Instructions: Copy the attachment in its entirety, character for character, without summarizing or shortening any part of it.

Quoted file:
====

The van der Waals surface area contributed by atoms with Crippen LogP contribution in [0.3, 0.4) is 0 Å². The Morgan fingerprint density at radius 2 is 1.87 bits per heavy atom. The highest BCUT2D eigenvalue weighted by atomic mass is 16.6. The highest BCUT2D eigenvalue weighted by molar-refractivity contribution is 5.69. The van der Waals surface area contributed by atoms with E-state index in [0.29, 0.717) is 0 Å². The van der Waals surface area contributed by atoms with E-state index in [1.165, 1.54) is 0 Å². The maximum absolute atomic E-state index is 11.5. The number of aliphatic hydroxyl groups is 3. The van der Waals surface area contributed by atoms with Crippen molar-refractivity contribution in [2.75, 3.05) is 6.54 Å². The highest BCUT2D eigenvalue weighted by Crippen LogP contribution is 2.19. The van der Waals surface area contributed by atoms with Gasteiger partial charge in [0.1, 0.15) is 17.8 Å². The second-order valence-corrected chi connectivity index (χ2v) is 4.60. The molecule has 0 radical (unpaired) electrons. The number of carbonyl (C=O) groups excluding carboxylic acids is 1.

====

The van der Waals surface area contributed by atoms with Crippen LogP contribution in [0.3, 0.4) is 0 Å². The Morgan fingerprint density at radius 2 is 1.87 bits per heavy atom. The highest BCUT2D eigenvalue weighted by atomic mass is 16.6. The highest BCUT2D eigenvalue weighted by molar-refractivity contribution is 5.69. The van der Waals surface area contributed by atoms with E-state index in [0.29, 0.717) is 0 Å². The van der Waals surface area contributed by atoms with E-state index in [1.165, 1.54) is 0 Å². The maximum absolute atomic E-state index is 11.5. The number of aliphatic hydroxyl groups is 3. The van der Waals surface area contributed by atoms with Crippen molar-refractivity contribution in [2.75, 3.05) is 6.54 Å². The highest BCUT2D eigenvalue weighted by Crippen LogP contribution is 2.19. The van der Waals surface area contributed by atoms with Gasteiger partial charge in [0.1, 0.15) is 17.8 Å². The second-order valence-corrected chi connectivity index (χ2v) is 4.60. The molecule has 0 radical (unpaired) electrons. The number of carbonyl (C=O) groups excluding carboxylic acids is 1.